—Fidel Castro

From the Hardcover edition.

Author(s): Anthony Everitt
ISBN 13: 9780375758959
Pages: 400
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Title: Cicero : Murder at Larinum: Selections from Pro Cluentio

Author(s): Humfrey Grose-Hodge
ISBN 13: 9780862920937
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Title: Cicero and the Fall of the Roman Republic

“Genius is fostered by energy.” - Cicero Marcus Tullius Cicero (106-43 B.C.) was one of the most famous Romans in his day, and posterity has been even kinder to him. Cicero was a legend in his own time for his oratory abilities, which he used to persuade fellow Senators and denounce enemies like Catiline and Mark Antony, but he was also one of Rome’s most prodigious writers and political philosophers. Alongside Pericles, Cicero was one of antiquity’s greatest politicians, and he has remained one of the most influential statesmen in history, relied upon by the Romans of his day, political philosophers like John Locke, Enlightenment thinkers like Rousseau, and America’s Founding Fathers. Thomas Jefferson credited Cicero as an inspiration for the Declaration of Independence, and John Adams asserted, "As all the ages of the world have not produced a greater statesman and philosopher united than Cicero, his authority should have great weight.” While De re publica (The Republic) is his most well known work, Cicero’s letters were also preserved. Cicero’s letters include informal correspondences to friends, as well as long-winding thoughts about political topics that could pass as their own treatises. Nothing escaped Cicero’s attention, indicating the extent to which Cicero kept up with events and how frequently he put his thoughts down on paper. The period covered by the letters of Cicero is one of the most important periods not just for Rome but for the history of the world, and it was covered by one of the most knowledgeable authorities at the time. Cicero’s works were monumental, but he also happened to live during one of the most crucial times in all of Rome’s history. He was an important Senator during the civil war between Julius Caesar and Pompey, and the side he chose came back to haunt him years later when Mark Antony and Octavian took power in the wake of Caesar’s assassination. Although he was in old age, Cicero himself was ultimately hunted down by the forces of Mark Antony and Octavian and put to death. Antony hated him so thoroughly that he had Cicero’s head and hands displayed publicly in the Forum, a gruesome testament to the fact that Cicero’s words and writings had been so important.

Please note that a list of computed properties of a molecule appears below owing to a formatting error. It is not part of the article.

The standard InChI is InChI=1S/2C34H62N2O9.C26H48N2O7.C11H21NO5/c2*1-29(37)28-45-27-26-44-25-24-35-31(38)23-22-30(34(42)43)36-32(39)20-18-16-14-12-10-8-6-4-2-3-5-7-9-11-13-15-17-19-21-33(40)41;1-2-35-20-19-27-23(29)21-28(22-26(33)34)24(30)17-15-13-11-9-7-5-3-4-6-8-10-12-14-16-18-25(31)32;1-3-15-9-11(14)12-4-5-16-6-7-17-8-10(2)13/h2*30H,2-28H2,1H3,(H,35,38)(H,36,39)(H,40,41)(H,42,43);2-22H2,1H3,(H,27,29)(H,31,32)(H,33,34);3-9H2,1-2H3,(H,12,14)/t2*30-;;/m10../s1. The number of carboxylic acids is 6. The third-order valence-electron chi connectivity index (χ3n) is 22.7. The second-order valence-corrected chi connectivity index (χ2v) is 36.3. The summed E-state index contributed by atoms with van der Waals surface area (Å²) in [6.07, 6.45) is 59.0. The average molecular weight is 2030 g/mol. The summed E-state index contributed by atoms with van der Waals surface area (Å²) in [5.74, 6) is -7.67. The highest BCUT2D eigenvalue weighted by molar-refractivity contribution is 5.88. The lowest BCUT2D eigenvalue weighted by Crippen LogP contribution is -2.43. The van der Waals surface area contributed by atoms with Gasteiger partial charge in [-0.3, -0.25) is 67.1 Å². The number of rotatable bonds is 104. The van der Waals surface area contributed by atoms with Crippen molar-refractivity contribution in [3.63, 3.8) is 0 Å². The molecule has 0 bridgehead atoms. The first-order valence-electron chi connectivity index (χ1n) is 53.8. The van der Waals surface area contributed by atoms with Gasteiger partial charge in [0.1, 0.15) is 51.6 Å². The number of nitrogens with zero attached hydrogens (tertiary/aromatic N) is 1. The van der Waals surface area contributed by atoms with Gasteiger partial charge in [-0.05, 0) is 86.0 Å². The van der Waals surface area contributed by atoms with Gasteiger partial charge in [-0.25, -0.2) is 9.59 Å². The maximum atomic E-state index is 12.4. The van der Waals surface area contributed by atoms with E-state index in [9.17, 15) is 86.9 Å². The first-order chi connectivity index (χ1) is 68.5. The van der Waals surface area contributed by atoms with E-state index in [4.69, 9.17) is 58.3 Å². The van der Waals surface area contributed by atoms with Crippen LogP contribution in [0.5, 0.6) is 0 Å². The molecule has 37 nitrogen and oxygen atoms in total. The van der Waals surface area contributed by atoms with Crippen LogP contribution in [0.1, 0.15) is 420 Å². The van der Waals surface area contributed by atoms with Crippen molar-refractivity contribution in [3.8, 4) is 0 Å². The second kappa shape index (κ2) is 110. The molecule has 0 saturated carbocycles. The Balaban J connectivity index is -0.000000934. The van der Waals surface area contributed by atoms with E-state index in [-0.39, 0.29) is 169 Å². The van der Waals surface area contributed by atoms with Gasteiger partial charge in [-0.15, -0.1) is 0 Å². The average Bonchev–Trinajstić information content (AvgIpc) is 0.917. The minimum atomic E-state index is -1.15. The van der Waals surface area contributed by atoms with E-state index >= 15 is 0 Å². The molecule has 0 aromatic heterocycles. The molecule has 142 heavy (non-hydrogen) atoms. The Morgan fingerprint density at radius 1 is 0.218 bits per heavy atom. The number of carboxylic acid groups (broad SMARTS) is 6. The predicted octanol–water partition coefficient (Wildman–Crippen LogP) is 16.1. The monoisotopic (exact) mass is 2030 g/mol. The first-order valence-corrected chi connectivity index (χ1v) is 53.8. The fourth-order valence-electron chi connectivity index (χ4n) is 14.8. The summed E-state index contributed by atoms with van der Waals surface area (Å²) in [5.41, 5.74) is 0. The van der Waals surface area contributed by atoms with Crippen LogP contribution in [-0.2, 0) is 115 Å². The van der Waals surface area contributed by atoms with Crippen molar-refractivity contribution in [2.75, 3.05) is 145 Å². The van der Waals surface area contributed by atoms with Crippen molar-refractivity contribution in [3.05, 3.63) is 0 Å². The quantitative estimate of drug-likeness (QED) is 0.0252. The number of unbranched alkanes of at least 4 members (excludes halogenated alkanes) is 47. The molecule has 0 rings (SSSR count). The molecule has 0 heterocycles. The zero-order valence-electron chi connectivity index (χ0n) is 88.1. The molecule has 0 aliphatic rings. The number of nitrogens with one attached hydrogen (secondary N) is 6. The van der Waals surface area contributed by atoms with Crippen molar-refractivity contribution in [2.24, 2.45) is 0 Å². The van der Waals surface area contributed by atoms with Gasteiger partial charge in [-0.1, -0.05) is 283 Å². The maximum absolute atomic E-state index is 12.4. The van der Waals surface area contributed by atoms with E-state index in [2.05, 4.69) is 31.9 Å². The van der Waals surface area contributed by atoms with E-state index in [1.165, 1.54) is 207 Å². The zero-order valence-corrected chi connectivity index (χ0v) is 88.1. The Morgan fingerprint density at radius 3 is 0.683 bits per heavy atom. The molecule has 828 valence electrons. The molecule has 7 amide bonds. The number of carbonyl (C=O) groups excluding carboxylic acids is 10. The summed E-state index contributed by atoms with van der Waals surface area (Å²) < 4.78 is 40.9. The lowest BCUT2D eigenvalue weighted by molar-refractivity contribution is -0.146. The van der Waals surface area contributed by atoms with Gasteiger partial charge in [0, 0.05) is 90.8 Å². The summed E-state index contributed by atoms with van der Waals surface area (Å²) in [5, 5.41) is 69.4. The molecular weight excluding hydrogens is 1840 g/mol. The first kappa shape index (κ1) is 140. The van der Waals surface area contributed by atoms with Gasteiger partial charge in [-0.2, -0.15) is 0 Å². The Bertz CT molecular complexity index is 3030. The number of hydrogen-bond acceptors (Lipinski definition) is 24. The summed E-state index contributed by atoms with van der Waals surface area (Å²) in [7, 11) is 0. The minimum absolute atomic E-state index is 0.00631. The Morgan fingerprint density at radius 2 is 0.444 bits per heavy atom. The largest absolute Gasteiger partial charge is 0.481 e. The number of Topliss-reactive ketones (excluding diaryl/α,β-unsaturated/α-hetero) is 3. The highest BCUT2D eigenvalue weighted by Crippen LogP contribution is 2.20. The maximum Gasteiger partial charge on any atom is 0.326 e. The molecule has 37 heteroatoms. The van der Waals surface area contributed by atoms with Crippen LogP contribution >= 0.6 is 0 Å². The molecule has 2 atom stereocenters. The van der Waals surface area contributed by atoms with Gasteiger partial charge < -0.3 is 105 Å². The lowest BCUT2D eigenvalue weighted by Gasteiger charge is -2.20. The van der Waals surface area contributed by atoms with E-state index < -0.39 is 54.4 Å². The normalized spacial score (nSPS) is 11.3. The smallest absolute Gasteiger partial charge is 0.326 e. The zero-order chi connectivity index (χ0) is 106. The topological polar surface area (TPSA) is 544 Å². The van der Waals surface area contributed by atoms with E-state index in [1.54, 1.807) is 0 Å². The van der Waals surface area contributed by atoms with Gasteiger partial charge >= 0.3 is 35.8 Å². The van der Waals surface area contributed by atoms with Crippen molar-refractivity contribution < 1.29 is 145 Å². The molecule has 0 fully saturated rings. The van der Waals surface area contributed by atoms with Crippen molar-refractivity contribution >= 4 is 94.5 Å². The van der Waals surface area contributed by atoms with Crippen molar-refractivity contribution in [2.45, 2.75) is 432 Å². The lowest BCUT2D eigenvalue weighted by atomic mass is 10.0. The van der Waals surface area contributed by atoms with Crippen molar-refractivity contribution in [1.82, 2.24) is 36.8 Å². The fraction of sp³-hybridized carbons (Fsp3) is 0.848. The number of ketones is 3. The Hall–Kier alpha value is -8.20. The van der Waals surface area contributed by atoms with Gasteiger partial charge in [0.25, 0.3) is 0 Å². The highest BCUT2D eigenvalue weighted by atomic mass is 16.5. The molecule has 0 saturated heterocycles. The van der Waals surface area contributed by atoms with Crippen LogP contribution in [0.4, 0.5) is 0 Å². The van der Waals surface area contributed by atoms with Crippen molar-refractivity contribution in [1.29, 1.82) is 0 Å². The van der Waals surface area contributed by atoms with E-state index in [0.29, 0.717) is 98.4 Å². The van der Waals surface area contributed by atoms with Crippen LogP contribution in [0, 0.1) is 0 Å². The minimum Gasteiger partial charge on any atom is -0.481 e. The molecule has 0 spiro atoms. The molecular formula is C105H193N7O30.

Author(s): J.L. Strachan-Davidson
ISBN 13: 9781500101671
Pages: 222
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Title: Selected Letters of Cicero

Author(s): Marcus Tullius Cicero, D. S. Bailey
ISBN 13: 9780140444582
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Title: Cicero : A Portrait

Author(s): Elizabeth Rawson
ISBN 13: 9780862920517
Pages: 368
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Title: Cicero Vol. 2: Letters to His Friends

Author(s): Marcus Tullius Cicero, D. Shackleton Bailey
ISBN 13: 9780140443417